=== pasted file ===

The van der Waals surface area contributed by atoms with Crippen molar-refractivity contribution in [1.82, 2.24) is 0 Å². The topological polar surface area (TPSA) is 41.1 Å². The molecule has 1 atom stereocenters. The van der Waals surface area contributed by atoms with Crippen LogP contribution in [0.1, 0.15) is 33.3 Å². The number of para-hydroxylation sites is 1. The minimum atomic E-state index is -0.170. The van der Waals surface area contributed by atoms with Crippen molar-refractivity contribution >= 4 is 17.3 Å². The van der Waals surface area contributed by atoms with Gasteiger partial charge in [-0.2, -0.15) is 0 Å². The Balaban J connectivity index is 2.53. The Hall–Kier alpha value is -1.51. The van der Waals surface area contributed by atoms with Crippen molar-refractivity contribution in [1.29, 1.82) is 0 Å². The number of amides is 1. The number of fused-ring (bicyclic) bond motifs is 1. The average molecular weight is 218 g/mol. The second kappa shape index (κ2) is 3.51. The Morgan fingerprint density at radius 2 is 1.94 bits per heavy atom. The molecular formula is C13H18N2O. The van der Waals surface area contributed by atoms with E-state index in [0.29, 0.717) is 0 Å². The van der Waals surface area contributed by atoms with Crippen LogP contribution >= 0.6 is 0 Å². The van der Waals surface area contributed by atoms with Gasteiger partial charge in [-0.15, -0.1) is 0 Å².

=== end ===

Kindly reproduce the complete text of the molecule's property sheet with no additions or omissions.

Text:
The van der Waals surface area contributed by atoms with Crippen molar-refractivity contribution in [1.82, 2.24) is 0 Å². The topological polar surface area (TPSA) is 41.1 Å². The molecule has 1 atom stereocenters. The van der Waals surface area contributed by atoms with Crippen LogP contribution in [0.1, 0.15) is 33.3 Å². The number of para-hydroxylation sites is 1. The minimum atomic E-state index is -0.170. The van der Waals surface area contributed by atoms with Crippen molar-refractivity contribution >= 4 is 17.3 Å². The van der Waals surface area contributed by atoms with Gasteiger partial charge in [-0.2, -0.15) is 0 Å². The Balaban J connectivity index is 2.53. The Hall–Kier alpha value is -1.51. The van der Waals surface area contributed by atoms with Crippen molar-refractivity contribution in [1.29, 1.82) is 0 Å². The number of amides is 1. The number of fused-ring (bicyclic) bond motifs is 1. The average molecular weight is 218 g/mol. The second kappa shape index (κ2) is 3.51. The Morgan fingerprint density at radius 2 is 1.94 bits per heavy atom. The molecular formula is C13H18N2O. The van der Waals surface area contributed by atoms with E-state index in [0.29, 0.717) is 0 Å². The van der Waals surface area contributed by atoms with Crippen LogP contribution >= 0.6 is 0 Å². The van der Waals surface area contributed by atoms with Gasteiger partial charge in [-0.15, -0.1) is 0 Å².